Tel Aviv, Israel, April 07, 2020 --(PR.com
)-- The team at SnatchBot, the chatbot building platform, have created a chatbot to help disseminate up-to-date information and advice about coronavirus. In the last week it has had a phenomenal response, mostly from users of Facebook Messenger (https://m.me/coronaviruschatbot/).
The chatbot takes RSS feeds from the World Health Organisation and the European Centre for Disease Prevention and Control. It also offers regional maps with the latest figures and access to the world map administered by the John Hopkins Center for Systems Science and Engineering.
has a symptoms subroutine that allows users to check whether they need to contact a doctor and an FAQ section with advice, reiterating the key messages: stay home, wash your hands frequently, if you have to go out, wear a mask.
In one week, from March 29 to 4 April, the chatbot exchanged 2.15 M messages with users on Messenger, Telegram and Viber and this rate of use spiked dramatically in the last day. Facebook analytics show that 207k unique users talked to the chatbot on Messenger over the course of the week. There was a noticeable gender and age divide, with 51% of users being males between 18 and 24, another 26% being men between 25 and 34, while only 9% of users were women in the 18-24 category, and another 9% were women in the 25-34 category.Avi Ben Ezra
, CTO of SnatchBot explains why he believe this figures show that the chatbot is saving lives.
“Across the globe, governments and health care organisations are trying to spread the message that coronavirus is a massive threat, against which it is crucial that people take simple but important steps: stay away from other people; wash your hands often; wear masks. On the whole, these steps are being observed. But if there is one section of society least likely to follow them, it is young men.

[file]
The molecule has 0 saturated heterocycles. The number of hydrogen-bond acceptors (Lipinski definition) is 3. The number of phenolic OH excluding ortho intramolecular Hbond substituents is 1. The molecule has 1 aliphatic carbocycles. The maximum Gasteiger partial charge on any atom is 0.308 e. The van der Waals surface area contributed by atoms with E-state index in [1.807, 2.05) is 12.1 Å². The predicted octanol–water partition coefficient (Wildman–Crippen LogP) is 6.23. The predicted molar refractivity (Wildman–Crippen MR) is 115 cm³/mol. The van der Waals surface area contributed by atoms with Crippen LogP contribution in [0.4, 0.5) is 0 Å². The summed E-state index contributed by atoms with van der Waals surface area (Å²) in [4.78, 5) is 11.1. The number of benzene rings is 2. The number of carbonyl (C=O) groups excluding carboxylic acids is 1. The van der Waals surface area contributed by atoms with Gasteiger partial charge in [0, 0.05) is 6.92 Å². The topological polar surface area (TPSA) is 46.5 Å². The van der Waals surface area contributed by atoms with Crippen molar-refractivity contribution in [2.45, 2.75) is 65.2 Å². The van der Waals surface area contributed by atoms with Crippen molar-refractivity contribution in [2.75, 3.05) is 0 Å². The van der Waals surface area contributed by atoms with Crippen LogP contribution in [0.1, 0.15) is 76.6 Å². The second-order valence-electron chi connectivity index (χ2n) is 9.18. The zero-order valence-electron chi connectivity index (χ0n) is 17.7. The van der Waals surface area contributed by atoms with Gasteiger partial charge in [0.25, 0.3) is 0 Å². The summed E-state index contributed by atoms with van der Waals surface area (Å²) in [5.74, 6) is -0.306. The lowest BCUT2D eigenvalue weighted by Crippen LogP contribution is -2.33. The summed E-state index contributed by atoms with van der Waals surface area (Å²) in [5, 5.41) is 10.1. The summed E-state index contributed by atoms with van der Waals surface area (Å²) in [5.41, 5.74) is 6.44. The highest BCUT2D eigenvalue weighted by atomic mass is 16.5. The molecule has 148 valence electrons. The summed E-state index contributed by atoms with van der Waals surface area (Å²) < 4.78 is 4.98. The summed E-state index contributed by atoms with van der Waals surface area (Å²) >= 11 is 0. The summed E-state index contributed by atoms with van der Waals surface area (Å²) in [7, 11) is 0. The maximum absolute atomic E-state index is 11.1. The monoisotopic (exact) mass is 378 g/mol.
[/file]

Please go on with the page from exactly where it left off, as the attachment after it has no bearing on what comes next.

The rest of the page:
“What we’ve found with our chatbot is a means of reaching that section of society and really engaging them. When we drill down into the chatbots conversations it is really striking how many of them begin with the user being flippant and, for example, trying to flirt with the bot, only for the conversations to become very serious indeed, especially when they move to the section on symptoms.
“By the end of the conversation, the user typically thanks the bot and signs up for alerts.
“We’ve started gathering data on the number of users who reply ‘yes’ to having symptoms associated with COVID-19. Interestingly, it shows that in India, where most users of the chatbot have come from, the ratio of those with self-reported symptoms to messages exchanged has fallen slightly between 30 March and 3 April, by eighteen percent. This might be good news for India, but obviously we need to keep gathering this data for it to become more robust.”
Avi Ben Ezra also made it clear that SnatchBot was willing to assist national healthcare organisations for free at this time of crisis.
“Our chatbot is giving out information from the WHO and the ECDPC but it can very easily be tailored to national organisations and to provide local information which is updated daily. Everyone at SnatchBot wants to do their part in defeating this virus and while we are in talks with two governments about what we can do, we are confident we can move fast to assist very many more.”